How The Agency Model Can Adapt to the New Era of Digital Marketing
The agency model isn't dead; it's just evolving. Here's how technology and the rise of the gig economy is changing how brands procure marketing services.
"The Death of the Agency Model" is a concept that has bounced around the agency and marketing procurement world for a number of years now. Spurred by an evolving marketing environment, the rapidly changing nature of how people work, and disruptive new technologies, marketing agencies are being forced to adapt in real time or die trying — and procurement departments are not far behind.
So, is the traditional agency model truly dead? According to most reports: no, but it is evolving.
In a recent article, the Association of National Advertisers gives us a clear view of the current landscape:
"Early on there were 'above the line' full-service agencies and 'below the line' shops such as sales promotion, direct marketing and PR. Over time, specialists in diversity advertising, shopper marketing and digital media have come into vogue," says author and Principal at AARM, Cliff Campeau. "Specialization led to fragmentation and full-service agencies fell by the wayside. Marketers, in turn, saw their agency networks expand in size creating a range of agency stewardship and coordination challenges."
Agencies may be fracturing, creating new challenges for procurement. But there are also opportunities. Here are just a few ways the agency model is changing and how procurement can adapt.
These days, agencies don't just provide services; they also tend to play the role of "technology broker." It's rare to find a marketing or advertising agency that isn't fully invested in one technology stack or another, providing discounts and frictionless onboarding to the companies that hire them.
This enables agencies to provide their clients with more capabilities and hands-on education in using new marketing technologies.
Ebiquity, a leading marketing and media consultancy, recognizes the importance of onboarding new technology solutions to help their clients, which is why they partnered with "1-to-1 Platform" producer Evergage to deliver more personalization capabilities to their clients.
"This partnership with Evergage will enhance our clients' experience and provide them with the right modeling to deliver a maximally relevant, individualized experience," said Maigari Jinkiri, chief revenue officer of Ebiquity in a press release. "Evergage empowers us to utilize our full stack of data collection, reporting and analysis, optimization and personalization services so that our clients can drive intelligent, relevant messaging no matter which channel their customers choose to engage."
More and more agencies aren't just providing their clients with creative assets and ideas, but with new, technology-backed capabilities as well. Procurement will be tasked with identifying which highly specialized providers will best suit their organizations' needs.
Historically, the agency model was structured around different segments or teams, each of which had an assigned role. For example, account managers acted as the face of the agency, interacting with clients and fostering strong relationships. Meanwhile, the creative side of the agency operated in the backend, rarely revealing the "secrets" to their processes.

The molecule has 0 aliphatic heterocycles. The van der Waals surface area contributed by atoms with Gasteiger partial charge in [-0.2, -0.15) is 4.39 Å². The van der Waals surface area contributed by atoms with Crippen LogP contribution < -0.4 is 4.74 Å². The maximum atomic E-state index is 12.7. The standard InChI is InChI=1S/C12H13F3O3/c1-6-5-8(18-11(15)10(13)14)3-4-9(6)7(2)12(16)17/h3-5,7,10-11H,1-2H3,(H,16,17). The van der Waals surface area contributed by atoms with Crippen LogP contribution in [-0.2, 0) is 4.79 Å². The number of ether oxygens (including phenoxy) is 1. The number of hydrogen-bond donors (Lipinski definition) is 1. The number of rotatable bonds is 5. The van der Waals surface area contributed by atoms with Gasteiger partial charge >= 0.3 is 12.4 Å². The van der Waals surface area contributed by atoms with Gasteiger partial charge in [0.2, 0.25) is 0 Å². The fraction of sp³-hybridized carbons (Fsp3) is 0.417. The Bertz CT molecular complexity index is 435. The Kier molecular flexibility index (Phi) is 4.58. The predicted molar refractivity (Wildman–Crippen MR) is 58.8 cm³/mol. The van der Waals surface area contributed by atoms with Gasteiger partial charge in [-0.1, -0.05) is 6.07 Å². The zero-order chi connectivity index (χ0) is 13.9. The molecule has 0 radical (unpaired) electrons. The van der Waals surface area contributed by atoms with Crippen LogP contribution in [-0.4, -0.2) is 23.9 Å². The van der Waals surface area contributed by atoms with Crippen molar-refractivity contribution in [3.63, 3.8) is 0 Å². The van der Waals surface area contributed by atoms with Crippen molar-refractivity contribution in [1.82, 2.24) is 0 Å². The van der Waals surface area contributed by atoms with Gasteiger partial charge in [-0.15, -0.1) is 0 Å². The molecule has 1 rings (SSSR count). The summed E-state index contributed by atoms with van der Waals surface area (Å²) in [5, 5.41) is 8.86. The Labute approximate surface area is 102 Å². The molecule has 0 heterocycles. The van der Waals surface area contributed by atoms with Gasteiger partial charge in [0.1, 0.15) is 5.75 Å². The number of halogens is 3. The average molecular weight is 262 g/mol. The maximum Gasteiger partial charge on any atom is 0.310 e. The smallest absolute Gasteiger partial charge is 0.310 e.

This model worked for decades. It allowed companies to outsource their entire marketing department and save on costs, worrying only about their relationship with their agency.
But from a procurement perspective, this arrangement is no longer ideal. The organization is often left waiting for tasks and assets to be completed with little to no transparency into the agency's process. Furthermore, it's much to difficult to identify wasted spend and track ROI. As a result, more organizations are bringing the creative side of their marketing apparatus in-house.
Take the international consumer goods company Unilever as an example. A recent news report revealed that their digital content creative arm, U-Studio, was "creating content for brand teams faster and around 30 percent cheaper than external agencies" according to the company's 2017 annual report.
U-studio now operates in 18 countries. It has essentially replaced the need for Unilever to outsource the creative side of their marketing engine. Although Unilever still approaches external companies for strategic ideas, they blend them with their internal teams for faster turn-around.
Additionally, the role of freelancers in the workforce is expanding. There were an estimated 56.7 million freelancers in the U.S. alone in 2018, up 3.7 million from 2014. If this trend continues, the majority of the U.S. workforce could be made up of freelancers by 2027, according to a survey by the Freelancers Union.
In addition to partnering with technology agencies and using in-house teams, many procurement departments may also soon need to manage an army of freelancers. This could be for one-off assignments or as long-term retainers. To do so, procurement professionals will require new solutions and processes to find, vet, and monitor contractors.
The "full-service" agency is no longer sustainable, which has good implications for companies looking to procure marketing services, but also some new challenges. For one, they have more choices than ever before and can trust that the agencies they hire are more specialized.
But specialization also makes the job of procurement more complex. There are more suppliers to manage, so it can be more difficult to manage spend and ROI.
In order to adapt, procurement professionals will need a single source of truth for managing their marketing suppliers and spend. They'll also need to cut waste wherever possible, relying on smaller, more specialized teams or freelancers to provide services where large agency packages are no longer necessary, and investing on in-house talent whenever possible.